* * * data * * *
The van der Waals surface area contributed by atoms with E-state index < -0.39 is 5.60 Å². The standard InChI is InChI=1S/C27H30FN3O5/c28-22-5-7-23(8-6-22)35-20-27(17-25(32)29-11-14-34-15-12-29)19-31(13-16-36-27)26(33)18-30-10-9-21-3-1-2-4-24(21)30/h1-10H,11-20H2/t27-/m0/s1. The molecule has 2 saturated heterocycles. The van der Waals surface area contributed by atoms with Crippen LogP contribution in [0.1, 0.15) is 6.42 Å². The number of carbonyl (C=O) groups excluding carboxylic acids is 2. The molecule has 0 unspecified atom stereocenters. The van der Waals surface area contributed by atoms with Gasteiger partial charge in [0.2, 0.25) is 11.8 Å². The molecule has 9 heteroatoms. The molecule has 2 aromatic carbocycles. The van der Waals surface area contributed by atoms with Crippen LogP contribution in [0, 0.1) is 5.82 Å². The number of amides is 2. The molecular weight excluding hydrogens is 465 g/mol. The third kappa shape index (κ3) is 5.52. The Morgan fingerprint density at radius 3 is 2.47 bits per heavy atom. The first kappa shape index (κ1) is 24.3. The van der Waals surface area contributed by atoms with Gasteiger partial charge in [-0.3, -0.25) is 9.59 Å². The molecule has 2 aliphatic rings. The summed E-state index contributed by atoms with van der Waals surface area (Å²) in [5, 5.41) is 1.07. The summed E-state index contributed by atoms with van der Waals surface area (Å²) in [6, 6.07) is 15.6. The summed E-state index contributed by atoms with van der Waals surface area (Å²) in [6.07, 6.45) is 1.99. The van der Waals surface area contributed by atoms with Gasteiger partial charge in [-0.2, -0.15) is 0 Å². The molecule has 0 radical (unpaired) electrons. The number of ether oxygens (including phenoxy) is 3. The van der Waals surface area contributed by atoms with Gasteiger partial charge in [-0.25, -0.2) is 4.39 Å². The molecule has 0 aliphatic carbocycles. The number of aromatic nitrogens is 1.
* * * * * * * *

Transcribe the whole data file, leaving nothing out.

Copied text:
The van der Waals surface area contributed by atoms with E-state index < -0.39 is 5.60 Å². The standard InChI is InChI=1S/C27H30FN3O5/c28-22-5-7-23(8-6-22)35-20-27(17-25(32)29-11-14-34-15-12-29)19-31(13-16-36-27)26(33)18-30-10-9-21-3-1-2-4-24(21)30/h1-10H,11-20H2/t27-/m0/s1. The molecule has 2 saturated heterocycles. The van der Waals surface area contributed by atoms with Crippen LogP contribution in [0.1, 0.15) is 6.42 Å². The number of carbonyl (C=O) groups excluding carboxylic acids is 2. The molecule has 0 unspecified atom stereocenters. The van der Waals surface area contributed by atoms with Gasteiger partial charge in [0.2, 0.25) is 11.8 Å². The molecule has 9 heteroatoms. The molecule has 2 aromatic carbocycles. The van der Waals surface area contributed by atoms with Crippen LogP contribution in [0, 0.1) is 5.82 Å². The number of amides is 2. The molecular weight excluding hydrogens is 465 g/mol. The third kappa shape index (κ3) is 5.52. The Morgan fingerprint density at radius 3 is 2.47 bits per heavy atom. The first kappa shape index (κ1) is 24.3. The van der Waals surface area contributed by atoms with Gasteiger partial charge in [-0.3, -0.25) is 9.59 Å². The molecule has 2 aliphatic rings. The summed E-state index contributed by atoms with van der Waals surface area (Å²) in [5, 5.41) is 1.07. The summed E-state index contributed by atoms with van der Waals surface area (Å²) in [6, 6.07) is 15.6. The summed E-state index contributed by atoms with van der Waals surface area (Å²) in [6.07, 6.45) is 1.99. The van der Waals surface area contributed by atoms with Gasteiger partial charge in [-0.2, -0.15) is 0 Å². The molecule has 0 radical (unpaired) electrons. The number of ether oxygens (including phenoxy) is 3. The van der Waals surface area contributed by atoms with Gasteiger partial charge in [-0.25, -0.2) is 4.39 Å². The molecule has 0 aliphatic carbocycles. The number of aromatic nitrogens is 1.